The Science of Marriage: The kid effect, divorce proofing and eyes half shut
With a gallon of milk and loaf of bread in hand, I spotted it out of the corner of my eye. The next thing I knew, Time magazine’s special edition this month, “The Science of Marriage,” moved down the grocery conveyor belt and into my bag among the other things that actually were on my list that day. After 23 years of marriage I wanted to know the secret to stay happy in a long-term relationship, which the sub-headlines promised to deliver.
MIKE: A- It was not on the list I gave her. I managed all these years to survive our kids’ requests for candy displayed prominently in the check out aisles. I should have known the mom-targeted magazines might be too tempting to pass up, especially when she could justify the learning opportunity with the word science in the title. B – I hypothesize this particular science guide will come back to haunt me, prompting a discussion or a request for me to do something differently.
The magazine covers a number of relationship topics from how to stay married and the definition of a good sex life to divorce proofing your marriage and couples therapy. Last week I referenced media that said “failed parenting” attributed to millennial behaviors, and this week the term is “intensive parenting; “ both reference the fact that parents today spend more time with children than parents did a decade ago, but this, intensive parenting, now also puts a strain on marriages.
I am reminded of my OB-GYN doctor for our first child - who is now in her 20’s - who wrote me a prescription to go on dates with my husband after the baby was born. He also sized me up – physically and mentally – when he wrote me another prescription to read Deepak Chopra and relax.
MIKE: I love it when other people my wife respects share some feedback and she actually listens. In this case, she assumed positive intent when he said it. Had I said, “relax,” well, I thought it, but glad I did not have to say it, because the outcome would have been very different.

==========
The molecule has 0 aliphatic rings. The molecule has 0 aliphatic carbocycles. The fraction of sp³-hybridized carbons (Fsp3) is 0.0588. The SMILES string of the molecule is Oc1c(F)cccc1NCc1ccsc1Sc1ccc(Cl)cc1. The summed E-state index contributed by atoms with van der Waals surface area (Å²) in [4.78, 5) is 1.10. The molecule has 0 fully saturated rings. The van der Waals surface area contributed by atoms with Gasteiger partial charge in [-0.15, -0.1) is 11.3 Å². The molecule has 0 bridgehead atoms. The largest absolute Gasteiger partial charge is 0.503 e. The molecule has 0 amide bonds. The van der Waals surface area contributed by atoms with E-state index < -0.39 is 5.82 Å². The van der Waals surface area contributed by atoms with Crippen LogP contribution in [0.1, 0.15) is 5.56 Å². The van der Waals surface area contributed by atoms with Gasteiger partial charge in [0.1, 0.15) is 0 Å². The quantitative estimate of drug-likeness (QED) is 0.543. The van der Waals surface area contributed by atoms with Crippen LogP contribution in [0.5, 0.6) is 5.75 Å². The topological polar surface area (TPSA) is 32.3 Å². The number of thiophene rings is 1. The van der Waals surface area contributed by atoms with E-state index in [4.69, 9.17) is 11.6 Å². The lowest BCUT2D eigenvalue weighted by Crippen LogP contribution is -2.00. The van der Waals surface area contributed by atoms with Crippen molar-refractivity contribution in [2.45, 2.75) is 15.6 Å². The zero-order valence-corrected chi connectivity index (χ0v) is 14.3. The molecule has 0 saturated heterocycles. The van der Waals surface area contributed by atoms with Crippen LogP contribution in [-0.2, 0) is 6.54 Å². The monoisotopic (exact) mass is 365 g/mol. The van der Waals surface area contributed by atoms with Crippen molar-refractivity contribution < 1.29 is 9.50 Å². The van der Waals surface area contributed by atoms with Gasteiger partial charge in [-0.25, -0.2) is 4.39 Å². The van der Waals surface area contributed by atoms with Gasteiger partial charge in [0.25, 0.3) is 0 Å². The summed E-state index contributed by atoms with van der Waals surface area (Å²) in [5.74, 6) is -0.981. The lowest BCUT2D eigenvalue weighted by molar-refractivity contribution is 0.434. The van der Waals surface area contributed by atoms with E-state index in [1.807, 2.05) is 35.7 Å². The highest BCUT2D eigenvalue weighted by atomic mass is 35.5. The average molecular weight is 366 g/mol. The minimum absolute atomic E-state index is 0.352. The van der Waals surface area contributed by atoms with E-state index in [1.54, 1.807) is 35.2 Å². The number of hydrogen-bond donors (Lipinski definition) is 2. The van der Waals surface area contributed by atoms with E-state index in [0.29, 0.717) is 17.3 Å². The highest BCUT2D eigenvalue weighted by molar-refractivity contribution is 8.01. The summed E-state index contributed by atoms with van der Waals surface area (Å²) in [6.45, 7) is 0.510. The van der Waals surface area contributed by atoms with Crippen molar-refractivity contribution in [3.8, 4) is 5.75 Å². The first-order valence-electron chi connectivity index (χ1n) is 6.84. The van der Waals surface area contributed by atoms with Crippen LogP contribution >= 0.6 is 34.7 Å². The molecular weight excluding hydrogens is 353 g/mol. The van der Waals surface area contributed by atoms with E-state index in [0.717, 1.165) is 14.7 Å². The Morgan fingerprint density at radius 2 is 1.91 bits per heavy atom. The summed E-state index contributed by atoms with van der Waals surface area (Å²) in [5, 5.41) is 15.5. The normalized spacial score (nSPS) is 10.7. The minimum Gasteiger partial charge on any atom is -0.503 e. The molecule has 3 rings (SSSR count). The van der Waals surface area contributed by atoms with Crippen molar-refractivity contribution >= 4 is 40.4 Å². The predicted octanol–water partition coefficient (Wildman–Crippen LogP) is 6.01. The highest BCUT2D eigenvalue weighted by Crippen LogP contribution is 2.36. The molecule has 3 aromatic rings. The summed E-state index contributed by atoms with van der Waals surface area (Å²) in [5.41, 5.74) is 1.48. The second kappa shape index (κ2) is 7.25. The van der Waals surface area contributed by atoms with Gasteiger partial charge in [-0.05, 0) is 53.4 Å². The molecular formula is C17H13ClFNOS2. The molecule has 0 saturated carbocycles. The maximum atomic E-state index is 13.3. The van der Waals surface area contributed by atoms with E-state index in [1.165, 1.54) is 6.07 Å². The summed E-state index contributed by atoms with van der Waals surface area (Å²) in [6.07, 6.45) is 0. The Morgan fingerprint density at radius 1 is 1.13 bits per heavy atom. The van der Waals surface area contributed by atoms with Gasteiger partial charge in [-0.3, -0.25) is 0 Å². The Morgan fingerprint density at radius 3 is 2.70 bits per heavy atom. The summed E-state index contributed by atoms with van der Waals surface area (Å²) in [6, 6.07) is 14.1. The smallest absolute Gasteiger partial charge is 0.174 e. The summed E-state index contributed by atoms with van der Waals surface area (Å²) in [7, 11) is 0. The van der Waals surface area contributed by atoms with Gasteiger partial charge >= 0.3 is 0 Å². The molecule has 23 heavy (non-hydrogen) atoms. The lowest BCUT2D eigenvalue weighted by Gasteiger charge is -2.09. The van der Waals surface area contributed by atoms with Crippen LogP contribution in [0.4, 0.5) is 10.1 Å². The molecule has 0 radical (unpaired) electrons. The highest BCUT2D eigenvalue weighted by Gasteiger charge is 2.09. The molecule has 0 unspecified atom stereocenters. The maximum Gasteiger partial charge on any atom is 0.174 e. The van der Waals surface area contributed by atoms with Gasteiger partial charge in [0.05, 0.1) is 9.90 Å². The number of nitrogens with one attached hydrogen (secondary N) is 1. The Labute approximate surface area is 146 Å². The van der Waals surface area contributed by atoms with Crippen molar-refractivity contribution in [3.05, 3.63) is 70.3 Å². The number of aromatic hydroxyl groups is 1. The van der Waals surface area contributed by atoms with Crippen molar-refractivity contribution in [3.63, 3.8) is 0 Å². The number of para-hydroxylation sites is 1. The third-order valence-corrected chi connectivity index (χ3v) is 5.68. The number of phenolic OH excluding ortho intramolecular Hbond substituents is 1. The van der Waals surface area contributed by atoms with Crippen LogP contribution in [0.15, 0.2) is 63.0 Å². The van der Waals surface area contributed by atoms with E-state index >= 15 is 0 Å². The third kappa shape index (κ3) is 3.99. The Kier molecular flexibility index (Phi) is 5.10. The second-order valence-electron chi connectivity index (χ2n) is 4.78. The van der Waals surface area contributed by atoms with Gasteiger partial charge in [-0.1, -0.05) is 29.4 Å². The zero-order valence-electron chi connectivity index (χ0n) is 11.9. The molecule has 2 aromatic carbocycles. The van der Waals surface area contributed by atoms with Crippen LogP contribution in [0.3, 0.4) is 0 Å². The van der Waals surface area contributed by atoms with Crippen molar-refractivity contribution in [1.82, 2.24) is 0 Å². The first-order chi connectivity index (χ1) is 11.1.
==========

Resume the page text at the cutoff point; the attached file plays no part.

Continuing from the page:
Another tip from the science manual on long-lasting marriage came in the divorce-proof section: “Realize that if you can agree on what constitutes a clean room, you can agree on anything.” This seems easy enough, but aligning on the same vision isn’t always a walk in the park. We have had issues with alignment over the years and it began even before we were married. During our pre-marriage coaching, we each answered a questionnaire, and I was shocked when my then fiancé said I had an issue with drinking. I may have had the occasional glass of wine, but I was no lush. What was he thinking?
MIKE: Okay, let me explain. From the time we were 16-years-old, my wife has had issues with people drinking and driving. She felt so strongly about it that she was an advocate for Students Against Drunk Driving (now called Students Against Destructive Decisions). So, yes, she had an issue with drinking. I can’t help it that she doesn’t think like I do.
Suffice it to say we see things differently, as many couples do. Are we doomed? No, “We went to couples therapy,” which was not just part of our life, but also another section of the magazine. The author, a journalist, wrote a very authentic, vulnerable piece about the experience she and her spouse had with a family therapist and advocate. At one point, she writes, “I tell the therapist that we almost never fought before we became parents, and he laughs.”
We aren’t the first ones to recognize marriage has it challenges. A scientist, inventor, founding father, married man and father of three children himself, Ben Franklin is quoted as saying, “Keep your eyes wide open before marriage, half-shut afterwards.”